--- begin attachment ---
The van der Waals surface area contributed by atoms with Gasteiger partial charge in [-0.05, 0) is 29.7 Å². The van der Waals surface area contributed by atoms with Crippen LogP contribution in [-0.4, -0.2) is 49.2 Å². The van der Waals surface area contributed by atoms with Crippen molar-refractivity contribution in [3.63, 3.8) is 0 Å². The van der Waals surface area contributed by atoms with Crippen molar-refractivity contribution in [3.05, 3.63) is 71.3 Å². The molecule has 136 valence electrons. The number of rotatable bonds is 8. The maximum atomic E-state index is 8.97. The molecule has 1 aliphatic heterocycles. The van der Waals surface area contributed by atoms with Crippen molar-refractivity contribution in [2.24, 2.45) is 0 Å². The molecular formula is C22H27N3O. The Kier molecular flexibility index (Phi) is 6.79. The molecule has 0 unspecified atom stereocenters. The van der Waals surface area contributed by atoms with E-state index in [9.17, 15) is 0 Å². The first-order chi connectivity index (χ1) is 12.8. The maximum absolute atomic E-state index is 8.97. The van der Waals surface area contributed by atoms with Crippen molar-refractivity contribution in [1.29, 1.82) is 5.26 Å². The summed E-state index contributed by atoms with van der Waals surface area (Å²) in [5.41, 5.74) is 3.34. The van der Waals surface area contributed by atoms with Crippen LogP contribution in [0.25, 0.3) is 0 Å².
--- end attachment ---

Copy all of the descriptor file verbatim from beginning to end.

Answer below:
The van der Waals surface area contributed by atoms with Gasteiger partial charge in [-0.05, 0) is 29.7 Å². The van der Waals surface area contributed by atoms with Crippen LogP contribution in [-0.4, -0.2) is 49.2 Å². The van der Waals surface area contributed by atoms with Crippen molar-refractivity contribution in [3.63, 3.8) is 0 Å². The van der Waals surface area contributed by atoms with Crippen molar-refractivity contribution in [3.05, 3.63) is 71.3 Å². The molecule has 136 valence electrons. The number of rotatable bonds is 8. The maximum atomic E-state index is 8.97. The molecule has 1 aliphatic heterocycles. The van der Waals surface area contributed by atoms with Crippen molar-refractivity contribution in [2.24, 2.45) is 0 Å². The molecular formula is C22H27N3O. The Kier molecular flexibility index (Phi) is 6.79. The molecule has 0 unspecified atom stereocenters. The van der Waals surface area contributed by atoms with E-state index in [9.17, 15) is 0 Å². The first-order chi connectivity index (χ1) is 12.8. The maximum absolute atomic E-state index is 8.97. The van der Waals surface area contributed by atoms with Crippen molar-refractivity contribution in [1.29, 1.82) is 5.26 Å². The summed E-state index contributed by atoms with van der Waals surface area (Å²) in [5.41, 5.74) is 3.34. The van der Waals surface area contributed by atoms with Crippen LogP contribution in [0.25, 0.3) is 0 Å².